Final Head Start Rules Announced
NAEHCY Applauds New Policies for Children and Families Experiencing Homelessness
Today, the U.S. Department of Health and Human Services announced final regulations to update the Head Start Performance Standards. The regulations contain new policies on the prioritization and attendance of homeless children, as well as other procedures to facilitate the identification, enrollment, and stability of homeless children in Head Start and Early Head Start.
In 2007, Congress adopted nearly all of NAEHCY’s recommendations for strengthening services and removing barriers to Head Start for homeless families in the reauthorization of the Head Start Act. However, some of the most important requirements were subject to regulations that were not issued until today.
Selected highlights from the Performance Standards that apply to both Head Start and Early Head Start programs include:
- Homeless children (defined by the McKinney-Vento education subtitle definition) are categorically eligible for Head Start and do not need to prove income. Head Start program staff are allowed to confirm homelessness through many alternative means, thus streamlining the process for both staff and parents.
- Head Start programs are permitted to reserve enrollment slots for children who experience homelessness. Lack of available slots during the program year is one of the most common barriers to Early/Head Start enrollment for children experiencing homelessness. Allowing programs to reserve slots for homeless children gives programs an opportunity to plan better for predictable mobility and ensure that waitlists do not prevent homeless children from accessing Head Start programs.
- Head Start programs are required to make efforts to maintain the enrollment of homeless children, regardless of whether the family or child moves to a different service area, or transition the child to a program in a different service area, according to the family’s needs. This requirement is consistent with preK-12 school stability policies that have proven effective in improving school participation and success for homeless children, and represents further alignment with the education subtitle of the McKinney-Vento Homeless Assistance Act.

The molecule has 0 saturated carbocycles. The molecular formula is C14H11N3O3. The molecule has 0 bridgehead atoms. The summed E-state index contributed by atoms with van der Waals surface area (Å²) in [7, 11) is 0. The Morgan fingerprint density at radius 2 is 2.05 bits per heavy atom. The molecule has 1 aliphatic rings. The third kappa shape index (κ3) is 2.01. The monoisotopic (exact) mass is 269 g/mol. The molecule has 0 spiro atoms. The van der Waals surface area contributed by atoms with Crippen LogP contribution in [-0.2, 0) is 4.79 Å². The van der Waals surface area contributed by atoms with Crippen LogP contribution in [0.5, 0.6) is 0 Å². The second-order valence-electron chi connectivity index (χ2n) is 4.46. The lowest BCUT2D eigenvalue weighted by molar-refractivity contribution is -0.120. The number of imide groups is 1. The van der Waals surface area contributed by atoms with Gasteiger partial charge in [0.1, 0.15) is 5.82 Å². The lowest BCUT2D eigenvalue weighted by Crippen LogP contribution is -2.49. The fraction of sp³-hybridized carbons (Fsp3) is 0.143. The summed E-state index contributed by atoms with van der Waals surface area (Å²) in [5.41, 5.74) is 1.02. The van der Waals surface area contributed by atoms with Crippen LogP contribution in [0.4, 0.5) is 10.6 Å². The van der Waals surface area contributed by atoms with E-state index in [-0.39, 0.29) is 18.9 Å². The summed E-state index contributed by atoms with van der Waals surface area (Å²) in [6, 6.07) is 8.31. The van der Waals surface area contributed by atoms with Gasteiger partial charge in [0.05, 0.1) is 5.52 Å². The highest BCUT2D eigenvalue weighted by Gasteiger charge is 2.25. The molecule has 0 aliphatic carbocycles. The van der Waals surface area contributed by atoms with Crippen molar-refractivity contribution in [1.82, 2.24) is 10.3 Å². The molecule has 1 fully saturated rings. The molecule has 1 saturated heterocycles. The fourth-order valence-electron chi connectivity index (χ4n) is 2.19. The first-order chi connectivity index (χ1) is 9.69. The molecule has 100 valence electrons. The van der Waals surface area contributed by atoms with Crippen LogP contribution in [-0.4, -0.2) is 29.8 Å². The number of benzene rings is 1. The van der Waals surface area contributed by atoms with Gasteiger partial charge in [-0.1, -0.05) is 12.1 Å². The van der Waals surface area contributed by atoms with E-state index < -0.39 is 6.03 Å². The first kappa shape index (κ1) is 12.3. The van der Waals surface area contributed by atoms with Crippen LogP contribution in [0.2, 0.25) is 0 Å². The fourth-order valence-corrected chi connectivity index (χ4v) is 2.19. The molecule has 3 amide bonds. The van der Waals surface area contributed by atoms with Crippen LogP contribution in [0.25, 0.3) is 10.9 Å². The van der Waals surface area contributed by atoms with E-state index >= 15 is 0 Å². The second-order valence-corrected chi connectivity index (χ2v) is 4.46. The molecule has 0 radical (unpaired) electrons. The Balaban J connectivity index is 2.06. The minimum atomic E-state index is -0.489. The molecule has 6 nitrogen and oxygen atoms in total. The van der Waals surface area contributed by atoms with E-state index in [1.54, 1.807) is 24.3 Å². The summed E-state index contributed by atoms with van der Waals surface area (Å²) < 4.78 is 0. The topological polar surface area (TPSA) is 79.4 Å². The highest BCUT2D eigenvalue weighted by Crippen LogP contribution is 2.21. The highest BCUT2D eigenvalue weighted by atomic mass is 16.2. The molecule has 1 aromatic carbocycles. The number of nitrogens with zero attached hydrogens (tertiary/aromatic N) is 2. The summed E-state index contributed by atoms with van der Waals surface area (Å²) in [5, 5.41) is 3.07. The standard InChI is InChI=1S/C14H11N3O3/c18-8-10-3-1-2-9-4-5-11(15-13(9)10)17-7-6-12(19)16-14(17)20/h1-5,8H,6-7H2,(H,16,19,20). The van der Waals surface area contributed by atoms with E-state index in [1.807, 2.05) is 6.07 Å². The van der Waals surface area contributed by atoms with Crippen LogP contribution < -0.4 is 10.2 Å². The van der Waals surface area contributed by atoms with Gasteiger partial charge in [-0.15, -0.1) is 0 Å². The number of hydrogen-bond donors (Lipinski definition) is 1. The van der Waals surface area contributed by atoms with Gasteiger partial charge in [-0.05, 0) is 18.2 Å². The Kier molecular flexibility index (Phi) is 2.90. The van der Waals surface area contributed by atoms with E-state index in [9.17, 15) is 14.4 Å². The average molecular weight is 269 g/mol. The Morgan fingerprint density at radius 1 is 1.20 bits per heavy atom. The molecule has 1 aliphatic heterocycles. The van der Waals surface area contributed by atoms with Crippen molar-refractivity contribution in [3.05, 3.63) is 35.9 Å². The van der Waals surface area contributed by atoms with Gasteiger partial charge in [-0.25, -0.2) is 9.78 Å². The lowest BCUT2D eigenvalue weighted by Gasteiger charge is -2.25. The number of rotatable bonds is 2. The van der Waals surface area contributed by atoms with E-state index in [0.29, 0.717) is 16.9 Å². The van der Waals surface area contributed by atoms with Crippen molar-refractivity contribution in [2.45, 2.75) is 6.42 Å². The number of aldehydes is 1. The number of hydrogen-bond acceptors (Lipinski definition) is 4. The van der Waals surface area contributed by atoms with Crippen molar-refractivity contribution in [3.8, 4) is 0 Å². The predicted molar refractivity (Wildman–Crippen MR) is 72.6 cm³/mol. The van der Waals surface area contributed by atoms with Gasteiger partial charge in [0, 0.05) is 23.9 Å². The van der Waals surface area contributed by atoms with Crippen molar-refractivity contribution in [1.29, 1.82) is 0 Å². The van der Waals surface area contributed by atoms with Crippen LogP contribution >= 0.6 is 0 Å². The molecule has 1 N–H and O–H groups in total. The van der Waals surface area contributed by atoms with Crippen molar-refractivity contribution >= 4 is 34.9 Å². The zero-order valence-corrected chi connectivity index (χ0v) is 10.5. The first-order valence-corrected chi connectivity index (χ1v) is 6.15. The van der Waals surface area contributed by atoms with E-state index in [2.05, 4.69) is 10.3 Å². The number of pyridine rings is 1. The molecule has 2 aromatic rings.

- Head Start programs are required to allow homeless children to attend for up to 90 days or as long as allowed under state licensing requirements, without immunization and other records, to give the family reasonable time to present these documents.
- Head Start policies and procedures cannot require families to provide documents that confirm a child’s age, if doing so creates a barrier for the family to enroll the child.
- Head Start programs are required to utilize community resources, where possible, to provide transportation, if a child experiencing homelessness is unable to attend classes regularly because the family does not have transportation to and from the program facility.
- Head Start programs must report how they are meeting the needs of homeless, foster, and other children, if they are proposing to serve children who are not categorically eligible, and who are between 100 and 130 percent of the poverty line.
Research demonstrates that the younger and longer a child experiences homelessness, the greater the cumulative toll of negative health outcomes, which can have lifelong effects on the child, the family, and the community. “Head Start and Early Head Start programs are an integral part of both immediate and long-term efforts to prevent and end family homelessness,” said Barbara Duffield, Director of Policy and Programs for NAEHCY. “The promulgation of the final Head Start Performance Standards brings over a decade of advocacy to a successful finish. Our work now shifts to the cross-training and collaborative partnerships that will be necessary to translate the new rules into improved access and services for children and families experiencing homelessness.”
For more information, please contact Barbara Duffield at email@example.com at 202.364.7392.